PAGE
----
First there was the resurrection of TSB. Now that HSBC is apparently considering spinning off its UK arm, it seems that the old Midland Bank, the core of that business, may make a return.
Will an independent Scotland lead to the resurrection of an independent NatWest south of the border from the wreckage of Royal Bank of Scotland?
If that happens it really will be back to the future in banking. The next thing you know there’ll be a fierce debate about branch closures followed by a Government-commissioned report into business banking which ministers will duly ignore when it recommends radical reform.
Come to think of it, we’re nearly there on the former, given Barclays’ recent announcement of job cuts at its branch network. As for the latter, well, it’s only a matter of time. Is Don Cruickshank available for a second outing?
Maybe the past isn’t such a foreign country after all.
Those who lived through banking’s past can’t have missed the cynicism that was regularly on display. That hasn’t gone anywhere.
Take HSBC’s supposed plan. The bank has reportedly sounded out investors about the partial flotation of its UK bank, which might appear strange given that it has previously talked about the UK and Hong Kong as its “twin homes”.
However, in theory a partial spin-off of the UK retail and small business bank has a certain logic to it. If you’ve got to ring-fence it anyway, why not go the whole hog and cut it loose, which would realise some value for the shareholders, generate some capital for the bank, and open up a host of richly remunerated new boardroom posts for ambitious bankers within the organisation. I’ll leave you to draw your own conclusions as to which of those was at the forefront of the minds of the people who cooked this one up.
But over and above that there is another motive. HSBC has long used the stick of quitting London as a lobbying lever. Reports of what is claimed to be a “routine” triennial review of domicile have a habit of appearing in sympathetic places whenever the Government or regulators in this country or in Europe are looking at doing something HSBC takes exception to.
When people got rather fed up of this, it said the review was “off the table” until regulatory changes prompted by the financial crisis had bedded in.
Now, it seems, we’re back there again because the real benefits from a spin-off would, in theory, only come if HSBC shipped its domicile over to Hong Kong at the same time, thus avoiding regulation that will cost it a bit, but probably not as much as scandals such as the money laundering affair that led to £1.2bn in fines and was attributable to the failings of HSBC’s culture and executives.
Yesterday there was apparently a memo sent around to staff saying, ‘don’t worry, it’s not going to happen’. Of course it’s not. Not now the message has been delivered.
Bonham Carter sticking around may set a precedent
Edward Bonham Carter is a rarity in the City in that he’s a chief executive who might just be worth the money.
Having played a key role in the ousting of the company’s founder John Duffield, he subsequently steered the company through a management buyout then piloted a wildly successful flotation. He’s also proved to be highly effective at the more mundane task of running the business day-to-day when the excitement of such corporate upheaval is over. On his watch Jupiter has become a force to be reckoned with, and a business with an increasingly international reach.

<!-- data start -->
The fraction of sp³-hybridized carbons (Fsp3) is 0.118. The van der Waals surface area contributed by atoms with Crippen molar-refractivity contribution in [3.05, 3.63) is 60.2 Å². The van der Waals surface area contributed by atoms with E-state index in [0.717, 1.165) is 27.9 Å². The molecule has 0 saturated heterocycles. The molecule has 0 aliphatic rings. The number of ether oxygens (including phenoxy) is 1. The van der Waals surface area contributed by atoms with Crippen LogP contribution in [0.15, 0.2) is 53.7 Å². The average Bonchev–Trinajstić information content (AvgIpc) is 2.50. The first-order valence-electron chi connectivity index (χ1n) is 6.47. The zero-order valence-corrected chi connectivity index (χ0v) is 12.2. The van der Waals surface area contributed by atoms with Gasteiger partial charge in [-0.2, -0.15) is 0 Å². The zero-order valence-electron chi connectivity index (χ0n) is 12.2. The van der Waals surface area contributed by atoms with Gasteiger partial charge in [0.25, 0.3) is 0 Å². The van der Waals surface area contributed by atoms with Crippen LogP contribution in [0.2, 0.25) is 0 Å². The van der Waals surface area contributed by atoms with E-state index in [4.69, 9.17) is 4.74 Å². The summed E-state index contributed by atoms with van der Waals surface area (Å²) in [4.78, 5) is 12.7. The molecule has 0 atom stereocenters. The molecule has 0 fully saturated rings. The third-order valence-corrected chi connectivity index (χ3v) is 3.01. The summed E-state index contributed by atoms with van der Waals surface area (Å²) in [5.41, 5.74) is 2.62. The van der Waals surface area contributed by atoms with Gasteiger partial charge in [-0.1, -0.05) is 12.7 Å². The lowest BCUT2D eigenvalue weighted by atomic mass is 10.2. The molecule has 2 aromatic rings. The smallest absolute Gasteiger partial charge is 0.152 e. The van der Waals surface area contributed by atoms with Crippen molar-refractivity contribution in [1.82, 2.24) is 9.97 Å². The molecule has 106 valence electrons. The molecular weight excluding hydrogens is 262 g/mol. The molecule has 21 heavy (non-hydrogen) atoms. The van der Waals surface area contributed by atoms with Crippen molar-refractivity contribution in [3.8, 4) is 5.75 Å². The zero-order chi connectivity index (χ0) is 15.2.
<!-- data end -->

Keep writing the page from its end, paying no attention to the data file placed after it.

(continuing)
Given all that, it’s not especially surprising that the company wants to keep him around now he has decided that, after 14 years at the top, it’s time for an infusion of new blood.
As such it has created the position of “executive vice chairman” for him. Part of this will see him becoming a sort of Mr Jupiter; an ambassador who’ll jet around the world giving speeches and using his name to sell the Jupiter name.
But there’s a more serious job to be done too: building bridges with the international regulators which are having an ever increasing impact on the business.
That’s a role that the personable Bonham Carter would seem well suited to fulfilling. The company has also been at pains to stress that he will not be a back seat driver breathing down the neck of his successor Maarten Slendebroek, who joined from Black Rock last year. Bonham Carter will, in theory at least, be a part-time employee and he won’t hold a place on the executive committee. There oughtn’t to be any friction with his successor, at least in theory.
All the same, the title of “executive vice chairman” is at least questionable on governance grounds and for good reason.
While “comply or explain” is the rule in the City, a company like Jupiter really ought to be setting an example of best practice. In going down the route of making Mr Bonham Carter an “executive vice chairman”, a role that still leaves him with considerable power, it leaves the door open for other less well-governed companies to point to Jupiter when doing the same on rather flimsier grounds.
Say, to keep a powerful shareholder sweet, or to boost the pay and perks of a favoured son without recourse to what is in shareholders’ best interest.
Unfortunately, a shareholder like Jupiter which ought to make a fuss about such behaviour may now find it rather harder to do so.